Reblogged from Watts Up With That:
Antarctica consisted of a large Eastern ice sheet, a smaller Western ice sheet and the Antarctic peninsula. The Eastern ice sheet has been slightly gaining ice from 1992, but the Western ice sheet mass trend is more uncertain.
A new paper published in Geophysical Research: Atmospheres, presents a reconstruction of the surface mass balance (SMB) over the West Antarctic Ice Sheet (WAIS) spanning 1800-2010. The study is based on ice core records combined with a European reanalysis model and a regional climate model.
The results show a significant negative trend of -1.9 ± 2.2 Gt/yr over the WAIS during the 19th century but a significant positive trend of 5.4 ± 2.9 Gt/yr between 1900 and 2010. In contrast, the Antarctic Peninsula (AP) shows opposite SMB trends to the WAIS trends with different signs in the 19th and 20th centuries. The study compared the trends to large-scale atmospheric oscillations. The SMB in the AP and WAIS are significantly correlated with the Southern Annular Mode (the north–south movement of the westerly wind belt that circles Antarctica), but the correlations are unstable.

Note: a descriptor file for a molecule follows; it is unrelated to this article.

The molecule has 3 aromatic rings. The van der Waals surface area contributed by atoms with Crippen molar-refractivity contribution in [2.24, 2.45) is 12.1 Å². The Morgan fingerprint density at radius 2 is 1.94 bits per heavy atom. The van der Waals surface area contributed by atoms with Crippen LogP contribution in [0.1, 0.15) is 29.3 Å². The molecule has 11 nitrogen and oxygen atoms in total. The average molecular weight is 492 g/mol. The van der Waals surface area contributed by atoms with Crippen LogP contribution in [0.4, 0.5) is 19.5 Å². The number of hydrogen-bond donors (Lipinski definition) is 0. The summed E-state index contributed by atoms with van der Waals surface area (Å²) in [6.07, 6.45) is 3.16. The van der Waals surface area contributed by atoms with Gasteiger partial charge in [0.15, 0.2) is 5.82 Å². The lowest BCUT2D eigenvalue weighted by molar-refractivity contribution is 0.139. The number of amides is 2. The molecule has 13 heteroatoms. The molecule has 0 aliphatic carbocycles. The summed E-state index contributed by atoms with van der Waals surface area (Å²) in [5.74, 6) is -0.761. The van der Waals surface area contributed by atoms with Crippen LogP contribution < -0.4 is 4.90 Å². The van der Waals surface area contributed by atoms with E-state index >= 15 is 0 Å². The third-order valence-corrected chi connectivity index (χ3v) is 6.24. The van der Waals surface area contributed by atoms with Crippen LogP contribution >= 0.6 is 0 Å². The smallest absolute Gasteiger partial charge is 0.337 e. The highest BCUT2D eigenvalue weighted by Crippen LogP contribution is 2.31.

High‐spatial resolution surface mass balance (SMB) over the West Antarctic Ice Sheet (WAIS) spanning 1800‐2010 is reconstructed by means of ice core records combined with the outputs of the European Centre for Medium‐range Weather Forecasts “Interim” reanalysis (ERA‐Interim) and the latest polar version of the Regional Atmospheric Climate Model (RACMO2.3p2). The reconstruction reveals a significant negative trend (‐1.9 ± 2.2 Gt yr‐1 decade‐1) in the SMB over the entire WAIS during the 19th century, but a statistically significant positive trend of 5.4 ± 2.9 Gt yr‐1 decade‐1 between 1900 and 2010, in contrast to insignificant WAIS SMB changes during the 20th century reported earlier. At regional scales, the Antarctic Peninsula (AP) and western WAIS show opposite SMB trends, with different signs in the 19th and 20th centuries. The annual resolution reconstruction allows us to examine the relationships between SMB and large‐scale atmospheric oscillations. Although SMB over the AP and western WAIS correlates significantly with the Southern Annular Mode (SAM) due to the influence of the Amundsen Sea Low (ASL) and El Niño/Southern Oscillation (ENSO) during 1800‐2010, the significant correlations are temporally unstable, associated with the phase of SAM, ENSO and the Pacific decadal oscillation (PDO). In addition, the two climate modes seem to contribute little to variability in SMB over the whole WAIS on decadal‐centennial time scales. This new reconstruction also serves to identify unreliable precipitation trends in ERA‐Interim, and thus has potential for assessing the skill of other reanalyses or climate models to capture precipitation trends and variability.